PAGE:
The Jeep Experience will be housed in a 56,000 square-foot (5,200 square-meter) building in metropolitan Toledo, a non-profit working group behind the museum announced last week.
Planners are keeping the location quiet while the contract is finalized.
"It'll be on that list of iconic institutions in our community that draw visitors into Toledo," said Mayor Wade Kapszukiewicz, who put it "up there" with The Toledo Museum of Art, the Toledo Zoo and other attractions.
The project is expected to cost $40 million, and the group anticipates about 250,000 visitors per year.
An outdoor track where Jeeps can be driven will be among the museum's exhibits, group members said, and there's been discussion about building a hotel nearby. The group has worked to model the facility around the Harley-Davidson Museum in Milwaukee and the National Corvette Museum in Bowling Green, Kentucky.
Jeep's parent company, Fiat Chrysler Automotive, has been very involved in the planning, groups members said.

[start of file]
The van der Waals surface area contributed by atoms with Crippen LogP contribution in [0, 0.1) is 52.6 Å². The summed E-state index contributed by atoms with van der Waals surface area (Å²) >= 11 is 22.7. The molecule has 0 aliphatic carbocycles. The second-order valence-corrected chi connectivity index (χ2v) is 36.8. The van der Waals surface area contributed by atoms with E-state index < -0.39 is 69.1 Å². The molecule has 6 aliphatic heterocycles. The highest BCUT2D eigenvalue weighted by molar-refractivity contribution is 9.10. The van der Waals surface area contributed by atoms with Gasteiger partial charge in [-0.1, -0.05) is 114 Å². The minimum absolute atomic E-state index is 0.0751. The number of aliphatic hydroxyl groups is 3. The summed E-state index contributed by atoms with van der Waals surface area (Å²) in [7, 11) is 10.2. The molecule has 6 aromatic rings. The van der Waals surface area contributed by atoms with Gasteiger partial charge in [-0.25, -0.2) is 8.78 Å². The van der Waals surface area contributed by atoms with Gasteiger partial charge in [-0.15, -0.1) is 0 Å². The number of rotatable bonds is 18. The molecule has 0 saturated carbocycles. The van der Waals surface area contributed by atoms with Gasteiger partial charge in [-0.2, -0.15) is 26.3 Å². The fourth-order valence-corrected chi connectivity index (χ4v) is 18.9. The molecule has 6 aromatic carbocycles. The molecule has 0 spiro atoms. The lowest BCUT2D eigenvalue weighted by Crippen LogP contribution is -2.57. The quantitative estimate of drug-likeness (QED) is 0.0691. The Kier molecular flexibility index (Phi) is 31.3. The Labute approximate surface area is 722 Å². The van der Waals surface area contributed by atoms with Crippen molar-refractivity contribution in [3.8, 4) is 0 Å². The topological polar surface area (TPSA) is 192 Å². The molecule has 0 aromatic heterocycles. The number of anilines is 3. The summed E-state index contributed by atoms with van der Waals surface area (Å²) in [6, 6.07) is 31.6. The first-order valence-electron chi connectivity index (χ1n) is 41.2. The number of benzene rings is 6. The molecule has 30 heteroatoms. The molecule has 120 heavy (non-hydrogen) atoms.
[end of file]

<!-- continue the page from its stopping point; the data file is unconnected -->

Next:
"We are thrilled by this initiative to honor the heritage of such an iconic brand, and celebrate the women and men who have dedicated their lives to building these vehicles for nearly 80 years," Fiat Chrysler said in a statement. "We look forward to working with Toledo community leaders to bring this interactive Jeep experience to life."
The first Jeep models were manufactured in Toledo starting in the 1940s. Today, thousands of people work on assembly lines at the Fiat Chrysler plant in Toledo where a model of Jeep Wrangler and the Jeep Gladiator, a new truck, are made.